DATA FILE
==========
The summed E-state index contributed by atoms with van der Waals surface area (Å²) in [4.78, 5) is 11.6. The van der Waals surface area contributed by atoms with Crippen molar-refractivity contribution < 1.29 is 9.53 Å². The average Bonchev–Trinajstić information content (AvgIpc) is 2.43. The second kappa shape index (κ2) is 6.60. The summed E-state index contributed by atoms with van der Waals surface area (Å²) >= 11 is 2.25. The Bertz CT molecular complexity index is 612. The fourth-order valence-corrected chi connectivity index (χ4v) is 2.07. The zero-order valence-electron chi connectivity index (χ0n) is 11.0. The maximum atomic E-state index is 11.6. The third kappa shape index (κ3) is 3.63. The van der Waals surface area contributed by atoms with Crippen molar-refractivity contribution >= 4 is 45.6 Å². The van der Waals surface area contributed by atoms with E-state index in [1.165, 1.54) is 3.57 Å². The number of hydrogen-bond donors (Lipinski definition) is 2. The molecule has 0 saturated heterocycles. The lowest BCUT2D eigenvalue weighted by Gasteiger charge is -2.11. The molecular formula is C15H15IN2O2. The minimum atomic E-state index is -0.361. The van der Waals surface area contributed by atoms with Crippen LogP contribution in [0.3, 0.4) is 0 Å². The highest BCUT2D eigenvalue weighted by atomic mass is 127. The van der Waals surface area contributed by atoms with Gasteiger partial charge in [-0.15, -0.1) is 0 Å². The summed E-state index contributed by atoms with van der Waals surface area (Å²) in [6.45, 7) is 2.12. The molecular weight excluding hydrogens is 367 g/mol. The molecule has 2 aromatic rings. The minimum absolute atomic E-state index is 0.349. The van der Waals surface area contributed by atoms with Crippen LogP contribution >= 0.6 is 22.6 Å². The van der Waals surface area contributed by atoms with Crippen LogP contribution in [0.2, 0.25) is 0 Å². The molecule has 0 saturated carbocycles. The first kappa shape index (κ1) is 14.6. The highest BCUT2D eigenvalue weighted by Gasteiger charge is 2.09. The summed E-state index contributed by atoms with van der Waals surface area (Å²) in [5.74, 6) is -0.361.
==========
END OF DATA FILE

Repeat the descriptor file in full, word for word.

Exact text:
The summed E-state index contributed by atoms with van der Waals surface area (Å²) in [4.78, 5) is 11.6. The van der Waals surface area contributed by atoms with Crippen molar-refractivity contribution < 1.29 is 9.53 Å². The average Bonchev–Trinajstić information content (AvgIpc) is 2.43. The second kappa shape index (κ2) is 6.60. The summed E-state index contributed by atoms with van der Waals surface area (Å²) >= 11 is 2.25. The Bertz CT molecular complexity index is 612. The fourth-order valence-corrected chi connectivity index (χ4v) is 2.07. The zero-order valence-electron chi connectivity index (χ0n) is 11.0. The maximum atomic E-state index is 11.6. The third kappa shape index (κ3) is 3.63. The van der Waals surface area contributed by atoms with Crippen molar-refractivity contribution >= 4 is 45.6 Å². The van der Waals surface area contributed by atoms with E-state index in [1.165, 1.54) is 3.57 Å². The number of hydrogen-bond donors (Lipinski definition) is 2. The molecule has 0 saturated heterocycles. The lowest BCUT2D eigenvalue weighted by Gasteiger charge is -2.11. The molecular formula is C15H15IN2O2. The minimum atomic E-state index is -0.361. The van der Waals surface area contributed by atoms with Crippen LogP contribution in [0.3, 0.4) is 0 Å². The highest BCUT2D eigenvalue weighted by atomic mass is 127. The van der Waals surface area contributed by atoms with Gasteiger partial charge in [-0.15, -0.1) is 0 Å². The summed E-state index contributed by atoms with van der Waals surface area (Å²) in [6.45, 7) is 2.12. The molecular weight excluding hydrogens is 367 g/mol. The molecule has 2 aromatic rings. The minimum absolute atomic E-state index is 0.349. The van der Waals surface area contributed by atoms with Crippen LogP contribution >= 0.6 is 22.6 Å². The van der Waals surface area contributed by atoms with Crippen LogP contribution in [0.2, 0.25) is 0 Å². The molecule has 0 saturated carbocycles. The first kappa shape index (κ1) is 14.6. The highest BCUT2D eigenvalue weighted by Gasteiger charge is 2.09. The summed E-state index contributed by atoms with van der Waals surface area (Å²) in [5.74, 6) is -0.361.